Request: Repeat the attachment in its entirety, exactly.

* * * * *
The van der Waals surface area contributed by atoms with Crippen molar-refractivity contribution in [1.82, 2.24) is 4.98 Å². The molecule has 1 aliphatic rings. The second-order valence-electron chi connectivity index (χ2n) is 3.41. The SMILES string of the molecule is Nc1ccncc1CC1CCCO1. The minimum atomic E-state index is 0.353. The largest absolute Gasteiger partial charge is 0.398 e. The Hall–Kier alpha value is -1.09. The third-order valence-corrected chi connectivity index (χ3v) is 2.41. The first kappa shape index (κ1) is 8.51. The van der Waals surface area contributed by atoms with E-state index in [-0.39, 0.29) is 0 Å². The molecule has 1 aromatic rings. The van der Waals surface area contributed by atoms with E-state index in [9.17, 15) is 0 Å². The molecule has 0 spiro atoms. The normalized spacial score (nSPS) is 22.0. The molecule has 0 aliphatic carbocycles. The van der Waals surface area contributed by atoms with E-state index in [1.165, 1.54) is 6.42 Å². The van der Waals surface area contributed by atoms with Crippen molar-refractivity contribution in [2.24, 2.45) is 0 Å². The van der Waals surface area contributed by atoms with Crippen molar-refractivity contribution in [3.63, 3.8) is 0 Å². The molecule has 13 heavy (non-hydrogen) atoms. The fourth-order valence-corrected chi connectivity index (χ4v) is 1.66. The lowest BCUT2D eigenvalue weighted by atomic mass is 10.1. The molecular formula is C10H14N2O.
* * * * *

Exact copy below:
The van der Waals surface area contributed by atoms with Crippen molar-refractivity contribution in [1.82, 2.24) is 4.98 Å². The molecule has 1 aliphatic rings. The second-order valence-electron chi connectivity index (χ2n) is 3.41. The SMILES string of the molecule is Nc1ccncc1CC1CCCO1. The minimum atomic E-state index is 0.353. The largest absolute Gasteiger partial charge is 0.398 e. The Hall–Kier alpha value is -1.09. The third-order valence-corrected chi connectivity index (χ3v) is 2.41. The first kappa shape index (κ1) is 8.51. The van der Waals surface area contributed by atoms with E-state index in [-0.39, 0.29) is 0 Å². The molecule has 1 aromatic rings. The van der Waals surface area contributed by atoms with E-state index in [9.17, 15) is 0 Å². The molecule has 0 spiro atoms. The normalized spacial score (nSPS) is 22.0. The molecule has 0 aliphatic carbocycles. The van der Waals surface area contributed by atoms with E-state index in [1.165, 1.54) is 6.42 Å². The van der Waals surface area contributed by atoms with Crippen molar-refractivity contribution in [2.24, 2.45) is 0 Å². The van der Waals surface area contributed by atoms with Crippen molar-refractivity contribution in [3.63, 3.8) is 0 Å². The molecule has 13 heavy (non-hydrogen) atoms. The fourth-order valence-corrected chi connectivity index (χ4v) is 1.66. The lowest BCUT2D eigenvalue weighted by atomic mass is 10.1. The molecular formula is C10H14N2O.